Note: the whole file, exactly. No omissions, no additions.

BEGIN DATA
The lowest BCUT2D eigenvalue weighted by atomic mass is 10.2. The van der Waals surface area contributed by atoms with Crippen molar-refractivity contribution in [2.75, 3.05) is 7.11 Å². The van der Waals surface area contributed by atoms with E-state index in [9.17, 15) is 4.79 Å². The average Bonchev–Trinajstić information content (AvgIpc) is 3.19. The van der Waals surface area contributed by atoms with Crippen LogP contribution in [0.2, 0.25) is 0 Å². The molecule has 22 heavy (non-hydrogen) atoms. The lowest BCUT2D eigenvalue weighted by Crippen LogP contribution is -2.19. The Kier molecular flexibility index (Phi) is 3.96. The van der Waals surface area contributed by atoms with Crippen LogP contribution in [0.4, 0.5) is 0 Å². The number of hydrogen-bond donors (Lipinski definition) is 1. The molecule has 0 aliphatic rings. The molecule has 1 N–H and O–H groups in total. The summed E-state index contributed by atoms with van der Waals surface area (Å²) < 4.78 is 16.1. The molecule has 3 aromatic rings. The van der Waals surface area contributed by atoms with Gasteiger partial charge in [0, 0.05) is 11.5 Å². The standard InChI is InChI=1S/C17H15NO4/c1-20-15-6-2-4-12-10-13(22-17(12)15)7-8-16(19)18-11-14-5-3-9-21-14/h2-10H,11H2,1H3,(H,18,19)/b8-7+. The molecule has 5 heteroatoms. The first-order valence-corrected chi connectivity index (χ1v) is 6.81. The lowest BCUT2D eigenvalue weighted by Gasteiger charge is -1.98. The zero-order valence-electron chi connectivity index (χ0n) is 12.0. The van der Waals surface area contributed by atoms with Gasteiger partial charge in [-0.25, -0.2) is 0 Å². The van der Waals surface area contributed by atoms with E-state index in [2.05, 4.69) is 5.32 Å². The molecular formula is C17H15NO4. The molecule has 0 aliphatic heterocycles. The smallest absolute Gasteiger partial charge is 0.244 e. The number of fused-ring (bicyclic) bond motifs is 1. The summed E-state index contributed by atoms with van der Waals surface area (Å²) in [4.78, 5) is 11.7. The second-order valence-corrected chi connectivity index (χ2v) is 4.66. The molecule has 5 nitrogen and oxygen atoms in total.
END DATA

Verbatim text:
The lowest BCUT2D eigenvalue weighted by atomic mass is 10.2. The van der Waals surface area contributed by atoms with Crippen molar-refractivity contribution in [2.75, 3.05) is 7.11 Å². The van der Waals surface area contributed by atoms with E-state index in [9.17, 15) is 4.79 Å². The average Bonchev–Trinajstić information content (AvgIpc) is 3.19. The van der Waals surface area contributed by atoms with Crippen LogP contribution in [0.2, 0.25) is 0 Å². The molecule has 22 heavy (non-hydrogen) atoms. The lowest BCUT2D eigenvalue weighted by Crippen LogP contribution is -2.19. The Kier molecular flexibility index (Phi) is 3.96. The van der Waals surface area contributed by atoms with Crippen LogP contribution in [0.4, 0.5) is 0 Å². The number of hydrogen-bond donors (Lipinski definition) is 1. The molecule has 0 aliphatic rings. The molecule has 1 N–H and O–H groups in total. The summed E-state index contributed by atoms with van der Waals surface area (Å²) < 4.78 is 16.1. The molecule has 3 aromatic rings. The van der Waals surface area contributed by atoms with Gasteiger partial charge in [0, 0.05) is 11.5 Å². The standard InChI is InChI=1S/C17H15NO4/c1-20-15-6-2-4-12-10-13(22-17(12)15)7-8-16(19)18-11-14-5-3-9-21-14/h2-10H,11H2,1H3,(H,18,19)/b8-7+. The molecule has 5 heteroatoms. The first-order valence-corrected chi connectivity index (χ1v) is 6.81. The lowest BCUT2D eigenvalue weighted by Gasteiger charge is -1.98. The zero-order valence-electron chi connectivity index (χ0n) is 12.0. The van der Waals surface area contributed by atoms with Gasteiger partial charge in [-0.25, -0.2) is 0 Å². The van der Waals surface area contributed by atoms with E-state index in [2.05, 4.69) is 5.32 Å². The molecular formula is C17H15NO4. The molecule has 0 aliphatic heterocycles. The smallest absolute Gasteiger partial charge is 0.244 e. The number of fused-ring (bicyclic) bond motifs is 1. The summed E-state index contributed by atoms with van der Waals surface area (Å²) in [4.78, 5) is 11.7. The second-order valence-corrected chi connectivity index (χ2v) is 4.66. The molecule has 5 nitrogen and oxygen atoms in total.